Molekularbiologische und biochemische Untersuchungen von nichtribosomalen Peptidsynthetasen und Prenyltransferasen in der Biosynthese von Sekundärmetaboliten aus Ascomyceten

Im Laufe der Evolution, haben Mikroorganismen die Fähigkeit entwickelt, eine Vielzahl an strukturell vielseitigen und komplexen Substanzen zu bilden. Unter bestimmten Umweltbedingungen werden Biosynthesewege von komplexen Metaboliten induziert, die wiederum oft eine toxische Wirkung gegenüber den ko...

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Bibliographic Details
Main Author: Mundt,Kathrin
Contributors: Li, Shu-Ming (Prof. Dr.) (Thesis advisor)
Format: Dissertation
Published: Philipps-Universität Marburg 2013
Pharmazeutische Biologie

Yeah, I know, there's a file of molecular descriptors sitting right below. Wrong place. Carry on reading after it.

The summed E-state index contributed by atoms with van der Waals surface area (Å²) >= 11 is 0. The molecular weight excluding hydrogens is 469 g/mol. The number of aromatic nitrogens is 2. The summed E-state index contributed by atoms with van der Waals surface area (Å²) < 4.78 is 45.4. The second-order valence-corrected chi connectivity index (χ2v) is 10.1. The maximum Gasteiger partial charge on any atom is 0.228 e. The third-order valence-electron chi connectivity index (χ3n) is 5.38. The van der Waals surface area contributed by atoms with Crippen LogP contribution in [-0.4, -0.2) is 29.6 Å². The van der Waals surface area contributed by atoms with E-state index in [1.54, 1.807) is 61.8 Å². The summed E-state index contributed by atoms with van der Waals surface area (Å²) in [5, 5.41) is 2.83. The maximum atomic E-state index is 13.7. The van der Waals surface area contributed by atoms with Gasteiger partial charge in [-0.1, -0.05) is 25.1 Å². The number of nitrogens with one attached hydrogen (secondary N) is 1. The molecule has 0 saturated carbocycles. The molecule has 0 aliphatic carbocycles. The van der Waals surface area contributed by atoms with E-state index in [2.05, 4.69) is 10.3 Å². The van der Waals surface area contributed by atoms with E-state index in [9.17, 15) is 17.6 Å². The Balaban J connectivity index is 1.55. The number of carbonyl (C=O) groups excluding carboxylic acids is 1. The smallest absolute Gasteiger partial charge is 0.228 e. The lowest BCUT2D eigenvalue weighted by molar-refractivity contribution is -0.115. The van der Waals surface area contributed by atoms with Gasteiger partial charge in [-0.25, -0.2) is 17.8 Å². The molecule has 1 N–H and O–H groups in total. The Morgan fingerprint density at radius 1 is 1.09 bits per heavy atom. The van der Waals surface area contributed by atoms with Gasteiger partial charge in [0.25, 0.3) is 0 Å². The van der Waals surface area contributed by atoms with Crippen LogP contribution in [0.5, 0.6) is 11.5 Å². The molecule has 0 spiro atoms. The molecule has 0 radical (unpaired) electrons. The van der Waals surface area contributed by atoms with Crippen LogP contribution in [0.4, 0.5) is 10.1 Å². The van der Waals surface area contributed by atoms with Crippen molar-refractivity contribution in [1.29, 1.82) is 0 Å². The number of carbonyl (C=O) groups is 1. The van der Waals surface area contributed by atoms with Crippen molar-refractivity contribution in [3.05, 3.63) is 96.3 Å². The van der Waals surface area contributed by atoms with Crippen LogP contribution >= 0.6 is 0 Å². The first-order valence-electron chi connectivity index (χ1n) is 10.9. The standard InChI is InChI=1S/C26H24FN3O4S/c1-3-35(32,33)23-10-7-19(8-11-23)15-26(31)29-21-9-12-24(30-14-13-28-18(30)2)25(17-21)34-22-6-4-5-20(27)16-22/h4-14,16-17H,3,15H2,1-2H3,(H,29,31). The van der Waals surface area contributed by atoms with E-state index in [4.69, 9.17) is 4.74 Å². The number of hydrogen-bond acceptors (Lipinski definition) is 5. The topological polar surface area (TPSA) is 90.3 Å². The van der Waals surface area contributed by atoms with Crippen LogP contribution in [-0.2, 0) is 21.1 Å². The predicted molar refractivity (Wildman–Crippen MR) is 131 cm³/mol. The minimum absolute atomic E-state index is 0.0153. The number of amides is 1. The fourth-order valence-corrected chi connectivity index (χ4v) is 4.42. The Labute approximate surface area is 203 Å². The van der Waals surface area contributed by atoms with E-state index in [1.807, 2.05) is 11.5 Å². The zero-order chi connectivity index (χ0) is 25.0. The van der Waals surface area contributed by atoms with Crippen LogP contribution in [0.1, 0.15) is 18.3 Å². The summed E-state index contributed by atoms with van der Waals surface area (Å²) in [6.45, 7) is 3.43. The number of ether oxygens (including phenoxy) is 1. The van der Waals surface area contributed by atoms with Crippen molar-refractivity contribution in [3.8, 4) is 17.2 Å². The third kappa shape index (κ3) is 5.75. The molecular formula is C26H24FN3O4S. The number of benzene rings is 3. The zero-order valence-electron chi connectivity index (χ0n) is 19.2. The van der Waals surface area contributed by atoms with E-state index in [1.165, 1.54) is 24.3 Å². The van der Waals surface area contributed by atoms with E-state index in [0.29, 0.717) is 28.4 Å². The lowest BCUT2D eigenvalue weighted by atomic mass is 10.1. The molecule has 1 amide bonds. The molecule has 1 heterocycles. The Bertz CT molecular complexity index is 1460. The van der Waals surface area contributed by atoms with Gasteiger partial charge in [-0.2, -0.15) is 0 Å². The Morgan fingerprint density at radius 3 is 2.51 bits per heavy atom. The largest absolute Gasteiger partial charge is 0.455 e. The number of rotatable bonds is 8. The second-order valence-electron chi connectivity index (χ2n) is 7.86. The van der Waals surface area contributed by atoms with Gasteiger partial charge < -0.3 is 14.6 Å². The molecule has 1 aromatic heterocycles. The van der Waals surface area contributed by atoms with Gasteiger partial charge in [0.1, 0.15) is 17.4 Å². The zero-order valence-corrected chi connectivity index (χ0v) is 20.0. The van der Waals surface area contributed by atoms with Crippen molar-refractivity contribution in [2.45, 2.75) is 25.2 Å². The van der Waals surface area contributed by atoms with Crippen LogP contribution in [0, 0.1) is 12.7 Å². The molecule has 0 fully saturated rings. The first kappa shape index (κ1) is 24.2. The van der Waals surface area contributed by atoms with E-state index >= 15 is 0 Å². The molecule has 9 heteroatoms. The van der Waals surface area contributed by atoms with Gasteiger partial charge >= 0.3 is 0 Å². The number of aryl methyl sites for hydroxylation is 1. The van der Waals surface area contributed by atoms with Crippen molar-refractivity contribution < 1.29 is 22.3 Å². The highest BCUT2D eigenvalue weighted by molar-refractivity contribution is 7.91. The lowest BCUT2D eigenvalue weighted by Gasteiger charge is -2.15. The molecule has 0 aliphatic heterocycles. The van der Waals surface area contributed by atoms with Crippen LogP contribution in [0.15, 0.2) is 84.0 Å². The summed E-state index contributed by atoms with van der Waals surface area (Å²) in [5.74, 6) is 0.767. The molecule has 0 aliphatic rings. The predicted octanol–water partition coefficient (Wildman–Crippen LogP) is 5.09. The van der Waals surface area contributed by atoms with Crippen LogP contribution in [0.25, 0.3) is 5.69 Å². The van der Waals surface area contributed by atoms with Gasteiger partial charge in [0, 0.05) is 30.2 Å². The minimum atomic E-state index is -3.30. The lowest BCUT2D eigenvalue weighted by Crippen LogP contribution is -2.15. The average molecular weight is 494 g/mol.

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Table of Contents: In the course of evolution, microorganisms have developed the ability for production of a multiplicity of structural diverse and complex compounds. Under given environmental conditions, biosynthetic pathways are induced to synthesize complex metabolites that are often toxic toward their competing organisms. Especially production of secondary metabolites of filamentous fungi is one of the most important source of biological active substances, which can be used for the benefit of human health. Notably, the enzyme classes of polyketide synthases (PKS), nonribosomal peptide synthetases (NRPS) and NRPS/PKS-hybrids are responsible for the production of novel natural products that exhibit considerable therapeutic potential, e.g. antibiotics, antifungal and immunospuppressive drugs. These natural products can be further modified by other enzymes e.g. prenyltransferases, consequently leading to a huge structural diversity. For discovery and development of new drugs, understanding of reaction mechanism of enzymes in nature is mandatory and especially biochemical investigations become more important. In this thesis, functions of two unknown prenyltransferases (FtmPT3, CdpC2PT) of Neosartorya fischeri (N. fischeri) were biochemically identified and characterised. The gene ftmPT3, encodes a prenyltransferase, which catalyses in the presence of DMAPP the prenylation of verruculogen at OH-13 and therefore acts as the long-time missing O-prenyltransferase in the fumitremorgin A biosynthesis. Intensive sequence analyses of ftmPT3 and its adjacent neighbour genes revealed, in comparison to Aspergillus fumigatus (A. fumigatus), an additional locus with a size of 9.6 kb and seven putative genes. The protein CdpC2PT, shows sequence identities of 40 % with the C2-prenyltransferase BrePT from Aspergillus versicolor and 42 % with NotF from Aspergillus sp. on the amino acid level. Investigations of reaction mixtures of CdpC2PT with DMAPP, showed a broad substrate specifity towards cyclic dipetides with preference for (S)-benzodiazepindione and cyclo-L-Trp-L-Trp. NMR and MS analyses of the enzymatic products revealed unequivocally that CdpC2PT acts as a reverse C2-prenyltransferase and catalyses the mono- and diprenylation of cyclo-L-Trp-L-Trp. Literature search showed the existence of mono- and diprenylated derivatives of cyclo-L-Trp-L-Trp in Penicillium fellutanum (P. fellutanum), socalled fellutanines. Therefore, it can be speculated that CdpC2PT could be involved in the biosynthesis of fellutanines in N. fischeri. Sequence analyses of the neighbour genes revealed the existence of a putative amino oxidase EAW25547, which could be contribute to the biosynthesis of fellutanines. The coding gene NFIA_043660 was successfully amplified from genomic DNA (gDNA) of N. fischeri and subsequently cloned into both expression vectors pQE60 and pHIS8. After incubation under different expression conditions no protein overproduction could be shown. Furthermore, the gene NFIA_062330, encoding for the last unkonwon putative prenyltransferase of N. fischeri, was biochemically investigated. Sequence analyses revealed an orthologous gene ACLA_042210 in Aspergillus clavatus (A. clavatus), with a sequence identity of 62 % on the amino acid level. Both genes NFIA_062330 and ACLA_042210 were amplified from gDNA and cloned into the expression vector pQE60. Expression of the genes was carried out successfully in the optimized overexpression E. coli strain M15 [pREP4]. Unfortunately no activity could be detected after testing a number of different substrates. Another project focused on the function of two homologous NRPS genes Pc21g15480 of Penicillium chrysogenum (P. chrysogenum) and NFIA_074300 of N. fischeri. Both genes were amplified from gDNA and successfully cloned into the expression vector pJW24. After protoplastation and transformation of the wildtype Aspergillus nidulans (A. nidulans) TN02A7 with the expression constructs, integration of genes was proven by PCR screening. After extraction of Pc21g15480 transformants, cyclo-L-Trp-L-His was detected by HPLC and NMR analyses. Analysis of the NFIA_074300 transformants revealed, that one transformant produced an additional product peak in comparison to the wildtype. Surprisingly this substance was identified by NMR and MS analyses as pseurotin A, a product of a NRPS/PKS-hybrid and was not the expected substance. In addition, production of secondary metabolites by targeted co-expression of prenyltransferases genes with a NRPS gene was carried out in the dissertation. The genes NFIA_043650 and NFIA_074280, encoding for the prenyltransferases CdpC2PT and CdpC3PT, respectively, were primarily amplified from gDNA and afterwards cloned into the expression construct pCaW34. The expression constructs were transferred into transformant A. nidulans CaW03 (ftmPS). PCR screening of the transformants confirmed the ectopic integration of the prenyltransferase genes into the genome. HPLC analysis revealed clearly product accumulation in the resulted transformants and showed the successful strategy for production of biologically active substances by synthetic biology. Structure elucidation of the isolated products was carried out by NMR and MS analyses.